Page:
Epidemiology and Psychiatric Sciences

Publication date: 2014-03
Volume: 23 Pages: 27 - 41
ISSN: 2045-7960, 2045-7979 PMID: 24054053
DOI: 10.1017/S2045796013000516
Publisher: Cambridge University Press (CUP)

Author:

Kessler, RC
Shahly, V ; Hudson, JI ; Supina, D ; Berglund, PA ; Chiu, WT ; Gruber, M ; Aguilar-Gaxiola, S ; Alonso, J ; Andrade, LH ; Benjet, C ; Bruffaerts, Ronny ; de Girolamo, G ; de Graaf, R ; Florescu, SE ; Haro, JM ; Murphy, SD ; Posada-Villa, J ; Scott, K ; Xavier, M

Keywords:

Science & Technology, Life Sciences & Biomedicine, Psychiatry, Binge eating, WHO World Mental Health Surveys, eating disorder, bulimia nervosa, QUALITY-OF-LIFE, PHYSICAL DISORDERS, ANOREXIA-NERVOSA, PERFECTIONISM, DISABILITY, OBESITY, GENDER, DISSATISFACTION, ORGANIZATION, PREVALENCE

Abstract:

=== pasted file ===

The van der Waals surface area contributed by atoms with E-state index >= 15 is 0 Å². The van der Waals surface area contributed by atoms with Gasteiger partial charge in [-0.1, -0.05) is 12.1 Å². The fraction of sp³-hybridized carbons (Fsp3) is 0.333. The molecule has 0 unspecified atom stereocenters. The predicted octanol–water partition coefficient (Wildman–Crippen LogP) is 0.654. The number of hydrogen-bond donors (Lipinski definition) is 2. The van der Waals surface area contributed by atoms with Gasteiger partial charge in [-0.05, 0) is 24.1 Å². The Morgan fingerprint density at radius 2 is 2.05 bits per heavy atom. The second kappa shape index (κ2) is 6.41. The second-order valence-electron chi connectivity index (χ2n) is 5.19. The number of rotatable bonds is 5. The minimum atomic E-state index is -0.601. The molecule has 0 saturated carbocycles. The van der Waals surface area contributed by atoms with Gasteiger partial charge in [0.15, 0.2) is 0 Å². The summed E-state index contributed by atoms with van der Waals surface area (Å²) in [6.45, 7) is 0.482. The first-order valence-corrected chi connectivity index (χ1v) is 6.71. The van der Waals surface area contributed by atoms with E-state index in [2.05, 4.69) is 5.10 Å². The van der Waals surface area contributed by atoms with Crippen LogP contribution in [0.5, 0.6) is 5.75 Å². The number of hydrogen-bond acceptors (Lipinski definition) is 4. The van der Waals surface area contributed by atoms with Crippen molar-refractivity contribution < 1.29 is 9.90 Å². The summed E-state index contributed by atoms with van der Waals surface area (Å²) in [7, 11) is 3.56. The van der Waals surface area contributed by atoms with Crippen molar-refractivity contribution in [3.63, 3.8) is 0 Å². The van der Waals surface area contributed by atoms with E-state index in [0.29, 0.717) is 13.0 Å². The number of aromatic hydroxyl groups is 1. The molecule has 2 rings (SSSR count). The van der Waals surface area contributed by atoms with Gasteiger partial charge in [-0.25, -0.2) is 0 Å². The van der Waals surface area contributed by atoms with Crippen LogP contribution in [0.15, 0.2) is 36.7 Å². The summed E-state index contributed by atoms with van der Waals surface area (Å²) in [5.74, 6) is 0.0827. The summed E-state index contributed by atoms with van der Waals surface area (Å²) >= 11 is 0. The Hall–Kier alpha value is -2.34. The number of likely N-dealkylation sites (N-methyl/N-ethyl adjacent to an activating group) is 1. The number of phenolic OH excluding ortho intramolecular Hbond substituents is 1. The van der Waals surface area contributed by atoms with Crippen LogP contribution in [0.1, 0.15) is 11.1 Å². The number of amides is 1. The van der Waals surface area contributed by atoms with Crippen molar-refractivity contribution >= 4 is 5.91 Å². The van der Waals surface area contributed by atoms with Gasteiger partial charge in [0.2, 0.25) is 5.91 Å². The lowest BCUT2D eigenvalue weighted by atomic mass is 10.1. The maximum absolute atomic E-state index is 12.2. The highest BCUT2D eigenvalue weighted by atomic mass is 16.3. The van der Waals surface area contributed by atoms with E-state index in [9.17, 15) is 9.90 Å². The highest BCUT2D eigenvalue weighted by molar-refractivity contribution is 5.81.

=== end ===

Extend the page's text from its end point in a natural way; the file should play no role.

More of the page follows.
Background. Cross-national population data from the WHO World Mental Health surveys are used to compare role attainments and role impairments associated with binge-eating disorder (BED) and bulimia nervosa (BN). Methods. Community surveys assessed 23��000 adults across 12 countries for BED, BN and ten other DSM-IV mental disorders using the WHO Composite International Diagnostic Interview. Age-of-onset was assessed retrospectively. Ten physical disorders were assessed using standard conditions checklists. Analyses examined reciprocal time-lagged associations of eating disorders (EDs) with education, associations of early-onset (i.e., prior to completing education) EDs with subsequent adult role attainments and cross-sectional associations of current EDs with days of role impairment. Results. BED and BN predicted significantly increased education (females). Student status predicted increased risk of subsequent BED and BN (females). Early-onset BED predicted reduced odds of current (at time of interview) marriage (females) and reduced odds of current employment (males). Early-onset BN predicted increased odds of current work disability (females and males). Current BED and BN were both associated with significantly increased days of role impairment (females and males). Significant BED and BN effects on adult role attainments and impairments were explained by controls for comorbid disorders. Conclusions. Effects of BED on role attainments and impairments are comparable with those of BN. The most plausible interpretation of the fact that these associations are explained by comorbid disorders is that causal effects of EDs are mediated through secondary disorders. Controlled treatment effectiveness studies are needed to trace out long-term effects of BED���BN on secondary disorders.